The purpose of this paper is to compare the governance structures of two distinctive governance forms: the family firm and the leveraged buyout (LBO). The paper also…
The purpose of this paper is to compare the governance structures of two distinctive governance forms: the family firm and the leveraged buyout (LBO). The paper also explores the relative performance of these two organizational forms over the course of the economic business cycle.
The paper provides a theoretical treatment of the family firm and the LBO using the stewardship perspective and agency theory. The analysis anticipates the board structure for each organizational form and relates family firm and LBO governance to performance over the business cycle.
From a conceptual treatment, the family‐owned concern exhibits board characteristics reflecting the longer‐term orientation of the firm, with boards empowered to include non‐economic, as well as economic, goals. LBOs are structured to maximize shareholder value over a shorter time horizon. LBOs may take advantage of expansionary environments whereas family firms may be better prepared for economic down‐cycles.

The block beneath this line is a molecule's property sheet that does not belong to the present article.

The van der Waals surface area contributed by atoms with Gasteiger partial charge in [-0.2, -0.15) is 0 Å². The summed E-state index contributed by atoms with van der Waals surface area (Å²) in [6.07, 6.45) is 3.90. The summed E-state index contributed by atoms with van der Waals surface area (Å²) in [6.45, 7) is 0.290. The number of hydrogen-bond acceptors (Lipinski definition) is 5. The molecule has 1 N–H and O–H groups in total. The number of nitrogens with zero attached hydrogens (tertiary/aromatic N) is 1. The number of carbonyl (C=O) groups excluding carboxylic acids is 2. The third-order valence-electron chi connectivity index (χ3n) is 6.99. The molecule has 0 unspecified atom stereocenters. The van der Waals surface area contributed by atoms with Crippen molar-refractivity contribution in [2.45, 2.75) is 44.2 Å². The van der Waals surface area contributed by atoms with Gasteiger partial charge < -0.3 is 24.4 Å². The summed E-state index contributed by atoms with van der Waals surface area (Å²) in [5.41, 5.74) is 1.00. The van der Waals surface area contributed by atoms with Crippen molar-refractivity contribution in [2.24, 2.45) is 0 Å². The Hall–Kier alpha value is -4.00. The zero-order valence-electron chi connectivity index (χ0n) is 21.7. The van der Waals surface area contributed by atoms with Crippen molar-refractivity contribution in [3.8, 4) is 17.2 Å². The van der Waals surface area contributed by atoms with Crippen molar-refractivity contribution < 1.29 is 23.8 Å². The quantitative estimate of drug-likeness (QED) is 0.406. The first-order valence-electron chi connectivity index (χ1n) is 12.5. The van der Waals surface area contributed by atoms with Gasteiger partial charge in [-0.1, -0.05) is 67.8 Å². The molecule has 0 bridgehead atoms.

The paper takes a holistic approach to contrasting two organizational forms that fit their respective theoretical frames and compares some of their more salient governance characteristics and performance over the business cycle.
Managers and boards can structure governance to manage the business cycle. Stakeholders can selectively engage firms that portray vital governance characteristics for their benefit and may also pressure boards and top management to make necessary governance improvements.
The paper offers an introductory comparison between family firms and LBOs in terms of governance and managing the firm over the business cycle. This paper makes the case that some organizational forms are better suited to certain types of economic climates.